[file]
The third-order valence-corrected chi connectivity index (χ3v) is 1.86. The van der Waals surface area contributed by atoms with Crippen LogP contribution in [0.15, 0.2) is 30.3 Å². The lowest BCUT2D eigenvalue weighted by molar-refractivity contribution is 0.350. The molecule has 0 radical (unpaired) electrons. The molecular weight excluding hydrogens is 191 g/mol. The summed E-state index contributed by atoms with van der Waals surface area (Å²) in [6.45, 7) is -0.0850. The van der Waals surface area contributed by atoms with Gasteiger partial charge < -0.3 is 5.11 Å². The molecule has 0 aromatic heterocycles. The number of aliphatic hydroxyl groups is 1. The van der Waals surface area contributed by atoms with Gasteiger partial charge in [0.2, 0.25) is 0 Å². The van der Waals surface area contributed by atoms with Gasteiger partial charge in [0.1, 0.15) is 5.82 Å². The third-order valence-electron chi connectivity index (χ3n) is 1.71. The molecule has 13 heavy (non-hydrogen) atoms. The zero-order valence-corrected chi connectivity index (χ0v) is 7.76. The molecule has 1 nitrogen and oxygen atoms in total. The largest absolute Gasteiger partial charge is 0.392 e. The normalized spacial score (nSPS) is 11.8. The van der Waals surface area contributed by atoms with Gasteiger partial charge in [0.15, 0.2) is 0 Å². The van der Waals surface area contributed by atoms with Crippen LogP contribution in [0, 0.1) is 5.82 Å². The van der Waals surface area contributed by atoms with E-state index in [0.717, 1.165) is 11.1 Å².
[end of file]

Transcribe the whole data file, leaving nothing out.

The third-order valence-corrected chi connectivity index (χ3v) is 1.86. The van der Waals surface area contributed by atoms with Crippen LogP contribution in [0.15, 0.2) is 30.3 Å². The lowest BCUT2D eigenvalue weighted by molar-refractivity contribution is 0.350. The molecule has 0 radical (unpaired) electrons. The molecular weight excluding hydrogens is 191 g/mol. The summed E-state index contributed by atoms with van der Waals surface area (Å²) in [6.45, 7) is -0.0850. The van der Waals surface area contributed by atoms with Gasteiger partial charge < -0.3 is 5.11 Å². The molecule has 0 aromatic heterocycles. The number of aliphatic hydroxyl groups is 1. The van der Waals surface area contributed by atoms with Gasteiger partial charge in [0.2, 0.25) is 0 Å². The van der Waals surface area contributed by atoms with Gasteiger partial charge in [0.1, 0.15) is 5.82 Å². The third-order valence-electron chi connectivity index (χ3n) is 1.71. The molecule has 13 heavy (non-hydrogen) atoms. The zero-order valence-corrected chi connectivity index (χ0v) is 7.76. The molecule has 1 nitrogen and oxygen atoms in total. The largest absolute Gasteiger partial charge is 0.392 e. The normalized spacial score (nSPS) is 11.8. The van der Waals surface area contributed by atoms with Gasteiger partial charge in [0.15, 0.2) is 0 Å². The van der Waals surface area contributed by atoms with Crippen LogP contribution in [0, 0.1) is 5.82 Å². The van der Waals surface area contributed by atoms with E-state index in [0.717, 1.165) is 11.1 Å².